During pathway, I became fascinated with teen mags and how a boy or girl audience can affect the content. Action magazines with sports and fast cars telling teens to adventure were seemingly directed towards a male audience, whilst pink fluffy fashion mags with school outfits and wardrobe disasters pointed more to a female viewer. Understandably enraging the feminist in me, I began painting hyper-sexualised, sultry models taken from magazine and Instagram posts. This is where I became intrigued by the hetero-normative male gaze which is still a pivotal theme in my practice.

What’s next for you?

This year I plan to focus on the final year of my degree with the added hurdles of COVID-19. I planned on continuing my explorations into the drag scene here in Brighton, but with social distancing concerning the re-opening of shows and clubs, this project has been halted temporarily.

Instead, my practice will explore the reclamation of the female nude with attempt to subvert the masculine gaze which lays upon it and has done for much of art history (and history). I am fascinated by femininity and what that means to everyone, not just biologically female anatomy. To avert the male gaze, those excluded from it must be invited. My body is mine and I own it, and the gaze which lays upon me gives me the ammunition to paint. Bodies should be celebrated, so I continue my journey of empowerment.

Any advice you’d give to students starting their Foundation Diploma or degree in your discipline?

My biggest advice is to allow yourself to explore and experiment freely. Having pre-conceived ideas about a specific direction is great but can haze your experience when offered alternative disciplines you may not have had the opportunity to properly investigate yet. Bringing an open mindset and allowing your direction to change when new disciplines are introduced to you will make for a more enriched use of time, and for more fun, playful experimenting!

You can check out Beth’s work via her Instagram: @bethswanart

Gabrielle Lopez, Fine Art: Printmaking, University of Brighton

@gabrielle_lopezprint

Gabrielle is a Printmaker currently based in Brighton. She started printing at age 16, became further interested in it in sixth form which she built on in her foundation year and beyond into her degree. Her interests range from floral images to the human anatomy along with the links between the two and the im/permeance of life.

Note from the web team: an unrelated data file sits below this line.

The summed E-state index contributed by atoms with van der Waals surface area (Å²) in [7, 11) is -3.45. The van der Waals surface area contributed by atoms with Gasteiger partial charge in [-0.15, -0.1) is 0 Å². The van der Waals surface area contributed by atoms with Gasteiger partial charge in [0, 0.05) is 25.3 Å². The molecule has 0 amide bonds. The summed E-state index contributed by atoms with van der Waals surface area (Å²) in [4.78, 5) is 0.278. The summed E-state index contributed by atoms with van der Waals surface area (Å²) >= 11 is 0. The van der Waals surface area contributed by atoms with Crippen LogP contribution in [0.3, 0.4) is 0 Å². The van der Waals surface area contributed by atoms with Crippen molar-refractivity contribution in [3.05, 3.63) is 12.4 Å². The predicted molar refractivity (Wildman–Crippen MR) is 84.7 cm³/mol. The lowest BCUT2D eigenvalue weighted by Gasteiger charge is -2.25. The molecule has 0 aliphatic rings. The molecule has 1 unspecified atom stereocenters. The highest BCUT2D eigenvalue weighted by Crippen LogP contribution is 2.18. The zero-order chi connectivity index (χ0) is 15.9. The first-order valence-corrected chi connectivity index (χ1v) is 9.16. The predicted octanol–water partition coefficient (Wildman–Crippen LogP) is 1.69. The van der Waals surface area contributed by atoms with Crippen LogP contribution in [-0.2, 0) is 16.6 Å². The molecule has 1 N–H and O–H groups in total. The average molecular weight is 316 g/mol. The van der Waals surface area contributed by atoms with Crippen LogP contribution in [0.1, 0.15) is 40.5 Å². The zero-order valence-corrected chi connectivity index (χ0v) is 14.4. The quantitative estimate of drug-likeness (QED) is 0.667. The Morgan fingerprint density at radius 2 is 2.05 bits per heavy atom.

Gabrielle Lopez 2020

Tell me a bit about yourself

I’m Gabrielle Lopez, I am 22 and from the New Forest.

Which creative discipline do you have a degree in, and where did you obtain this?

I hold a BA in Fine Art: Printmaking which I received from the University of Brighton.

Why did you wish to study a Foundation Diploma?

I chose to study a Foundation Diploma as I was unclear of my path after A-levels being interested in both art and photography. The course allowed me to have time to think and further explore my options.

What was your experience of the course?

I had a very positive experience on Foundation – I made some great friends who I am still in contact with and it allowed me to start to develop a network of other artists, as well as learning from tutors who had a genuine interest in what I was creating. I remain in contact with these tutors, so the help and guidance are still there which I really appreciate. However, I had to live at home during my diploma and the commute was 40 mins each way which was a struggle considering we had to carry all our things with us back and forth every day.

Did you find it useful? If so, what in particular did you enjoy or find helpful?

I enjoyed the gradual introduction into University life as well as meeting new people who had similar passions as myself.

Did it influence your choice of degree?

It didn’t change my choice in universities, but I did feel sometimes tutors weren’t interested in my choice once they knew I wasn’t going to a fancy London university–I felt they were more interested in the students who were going to the ‘big-name’ creative universities.

Do you feel it prepared you for your degree better than going straight from sixth form/college to Higher Education? Do you feel it helped with the admissions process?

I definitely felt more prepared and ready to go into university with the experience and knowledge I got from Foundation as it allowed me to prepare myself and my work for the leap to a BA.

Can you tell me a little about a particular project you completed on the course?

My interests at Foundation level were mostly around changing forms and the idea of the few being part of the many. It was here I also found my interest in stitched work and making so for my final project I made 50 dolls all individually and then made a large hung sculpture using them as a collective. Looking back on it, it’s not my best work but it gave me the building blocks and base skills to then get to the work that excites me now.

What’s next for you?

I have the intention to get my MA in Print.

Any advice you’d give to students starting their Foundation Diploma or degree in your discipline?

I would say my advice is that my chosen discipline – print – offers the opportunity to be what you want. I range from a textile artist to a sculptural one! Always fight for your work and question the establishment if you truly believe in it. Don’t look at others for what you should be doing – no one else is you.

You can check out Gabrielle’s work here: www.flickr.com/people/165798322@N02/

#graduating #creativeindustry #graduates #Interview #CreativeCollections #Advice